SUPERMARKET bosses have admitted to binning items owned by members of the homeless community.

Managers at Blackburn’s Morrisons store have copped to claims that they have been disposing of property stored in the carpark after uniformed staff were seen loading items into a trolley from inside a ventilation unit where rough sleepers are known to store their belongings throughout the day.

The multi-storey carpark in the town centre has acted as a make-shift shelter for a high volumes of homeless people since before Christmas, but staff at the store say they were forced to act after they received several complaints from shoppers.

They also revealed that since clearing out the belongings, which they had been warned posed a safety risk, the situation had ‘greatly improved’ with less people sleeping in the car park.

A spokesman for the supermarket chain said: “We acted following consultations with the council and the discovery of a large amount of belongings in a ventilation shaft, which were considered to be a health hazard.

“The local authority advised that as the individuals were staying on store property, Morrisons could be served with a community prevention order which makes them liable for the behaviour of the individuals."

The spokesman went on to say that following the consultation they issued notice to all those sleeping in the carpark, asking them to collect their belongings.

They continued: "The belongings that were not collected were disposed of after this date and the majority of people left the car park."

Blackburn with Darwen Council said they had been working alongside a number of businesses in the town, including Morrisons.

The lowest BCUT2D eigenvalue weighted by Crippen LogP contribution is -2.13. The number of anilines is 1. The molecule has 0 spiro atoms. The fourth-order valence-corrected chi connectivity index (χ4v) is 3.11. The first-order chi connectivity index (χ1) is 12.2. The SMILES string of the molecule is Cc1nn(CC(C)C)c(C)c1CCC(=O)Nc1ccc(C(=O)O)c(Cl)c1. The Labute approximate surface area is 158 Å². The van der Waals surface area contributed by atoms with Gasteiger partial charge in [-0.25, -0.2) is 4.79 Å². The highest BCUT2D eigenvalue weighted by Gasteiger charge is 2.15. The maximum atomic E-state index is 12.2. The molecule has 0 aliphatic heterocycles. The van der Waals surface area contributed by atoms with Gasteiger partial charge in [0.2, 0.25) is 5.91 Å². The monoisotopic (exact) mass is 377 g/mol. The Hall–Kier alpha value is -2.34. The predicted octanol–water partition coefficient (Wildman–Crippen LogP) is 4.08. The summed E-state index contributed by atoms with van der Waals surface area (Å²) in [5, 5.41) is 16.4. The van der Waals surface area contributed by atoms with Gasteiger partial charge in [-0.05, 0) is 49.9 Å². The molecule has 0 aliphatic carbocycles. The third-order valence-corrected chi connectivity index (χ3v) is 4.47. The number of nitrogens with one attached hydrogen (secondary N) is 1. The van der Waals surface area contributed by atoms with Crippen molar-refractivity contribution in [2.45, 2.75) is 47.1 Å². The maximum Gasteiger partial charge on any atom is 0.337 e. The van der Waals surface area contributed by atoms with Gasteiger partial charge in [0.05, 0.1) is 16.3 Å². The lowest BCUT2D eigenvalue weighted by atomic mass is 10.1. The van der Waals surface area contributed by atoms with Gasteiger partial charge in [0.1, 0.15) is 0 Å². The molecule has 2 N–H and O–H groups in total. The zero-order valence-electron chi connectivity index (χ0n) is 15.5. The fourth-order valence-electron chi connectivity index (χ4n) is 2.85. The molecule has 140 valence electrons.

Sayyed Osman, Director of Adult Services and Prevention, said: "The council is working with local businesses who have concerns for the welfare of individuals begging and sleeping rough, this includes Morrisons.

"Our outreach teams continually engage with individuals they are concerned about to offer support and regularly remind them of the secure overnight provision

"Our support extends to undertaking and assessment through the housing needs team the next working day to address the underlying causes of their circumstance.  

“The team have also supported Morrison’s in engaging with the individuals currently choosing to remain on their site. They are storing sleeping bags in the heating air vents which poses a fire risk.

"A local charity has offered to store them as a compromise, if they continue to ignore the requests and support, including storage offer, the option of enforcement action or disposal is a last resort but necessary given the potential risk of fire.”

"A local charity has offered to store the items for them as a compromise, but if they [the homeless community] continue to ignore the requests and support, including storage offer, the option of enforcement action or disposal is a last resort but necessary given the potential risk of fire.”

Before Christmas, it was revealed that homelessness in Blackburn is worse now than it ever has been before, with as many as 13 people sleeping rough on the streets at any one time.

But councillors agreed that the issue faced by the supermarket was a ‘catch 22’ situation.

Councillor Derek Hardman, who was on the council’s scrutiny committee that looked at homelessness in 2018, said: “This is a very two sided matter and I can see things from the supermarket’s point of view - if the belongings were causing a hazard then the store needs to first prioritise and protect staff and shoppers.

“But it is a catch 22. The council do our best to offer as many services as we can but there are a number of hardcore rough sleepers who don’t want to come in from off the streets and seek alternative accommodation.”

Chair of the 2018 scrutiny committee, Cllr Naushad Surve also commented, saying things should 'not be allowed to get to this level.'

He said: "The council continually work to combat the issue of homelessness in the borough and our main objective is to turn people's lives around.

"The only way to try and resolve an issue like this is by opening a dialogue between all of the parties involved to ensure everyone is getting the help and support that they need. We need to encourage as much engagement as possible."